Wednesday, December 17, 2008

Rhubarb, a Winter Warrior

The leaves and stems of our rhubarb plants dropped to the ground some time ago, marking the end of another year. But look what's happening. The rhubarb are pushing up new leaves and stems in the middle of December. Rhubarb truly is a cold-loving plant. The District of Columbia, with its horribly hot and humid summers, is about the southern limit for rhubarb. Many varieties will not thrive here. We are growing the green-stemmed Victoria variety from some spare root stock give to us by the Washington Youth Garden.

We are eagerly awaiting the spring, which will mark the third season since we planted our rhubarb. You should wait about three years after planting before harvesting rhubarb very heavily. This gives the plants plenty of time to establish healthy roots. So this year are efforts will finally pay off--rhubarbs sauce, rhubarb pie, rhubarb jam. Just the thought of it will keep us warm through the winter.


Diana Dyer said...

Well, I'm jealous of your weather. We are finally frozen solid in the upper Midwest, not a rhubarb leaf in sight for months, and our remaining kale is now under several inches of snow. However, we are fortunate to have rhubarb sauce almost daily on our cereal, yogurt, or mixed with applesauce and plenty still in the freezer to make cobblers all winter long! It's a great reminder of summer. :-)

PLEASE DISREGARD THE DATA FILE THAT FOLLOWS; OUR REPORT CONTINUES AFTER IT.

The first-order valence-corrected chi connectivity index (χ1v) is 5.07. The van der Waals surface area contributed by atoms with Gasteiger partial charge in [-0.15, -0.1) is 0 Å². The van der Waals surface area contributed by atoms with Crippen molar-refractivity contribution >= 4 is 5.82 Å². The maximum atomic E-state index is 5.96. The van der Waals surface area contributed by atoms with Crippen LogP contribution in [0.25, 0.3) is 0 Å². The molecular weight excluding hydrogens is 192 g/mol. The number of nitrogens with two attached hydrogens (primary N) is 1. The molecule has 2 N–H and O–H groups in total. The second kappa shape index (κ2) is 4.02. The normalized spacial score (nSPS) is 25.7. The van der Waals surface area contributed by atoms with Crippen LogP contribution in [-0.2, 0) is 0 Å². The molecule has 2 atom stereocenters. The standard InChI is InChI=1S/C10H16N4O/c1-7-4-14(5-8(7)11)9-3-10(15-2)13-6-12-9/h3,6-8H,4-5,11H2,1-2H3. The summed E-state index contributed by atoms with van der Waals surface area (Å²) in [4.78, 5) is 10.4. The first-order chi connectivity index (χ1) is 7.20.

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Martha said...

Oh, I love rhubarb and am so jealous that you can grow it. We are in Oklahoma zone 7 and have been told that no one south of Kansas can grow rhubarb.

I've planted it twice and it always perishes in our hot, humid summers never to be seen the second year.

Disappointing to say the least.

Consider yourselves lucky to grow the pie plant. I can taste it just typing it. Yum.

Sylvie, Rappahannock Cook & Kitchen Gardener said...

wait three years? I waited only one! So between summer mugginess, not planting it in a cool enough spot and my greed, no wonder it was only a short-lived guest in my garden.

Will have to try again


Ed Bruske said...

Diana, I really envy you having your rhubarb sauce available year round. When I was a kid, that was something we only saw in the spring. You must be freezing it. I will remember that when we make our own rhubarb sauce.

Martha, I can imagine how hot, dry and windy it must be sometimes where you are. I wonder if you could still grow rhubarb if you gave it some protection, such as covering with row cover.

Sylvie, yes, you should wait until the third year when the leaves will have supplied the roots with plenty of extra energy to withstand the harvesting. Otherwise, there's no photosynthesis going on.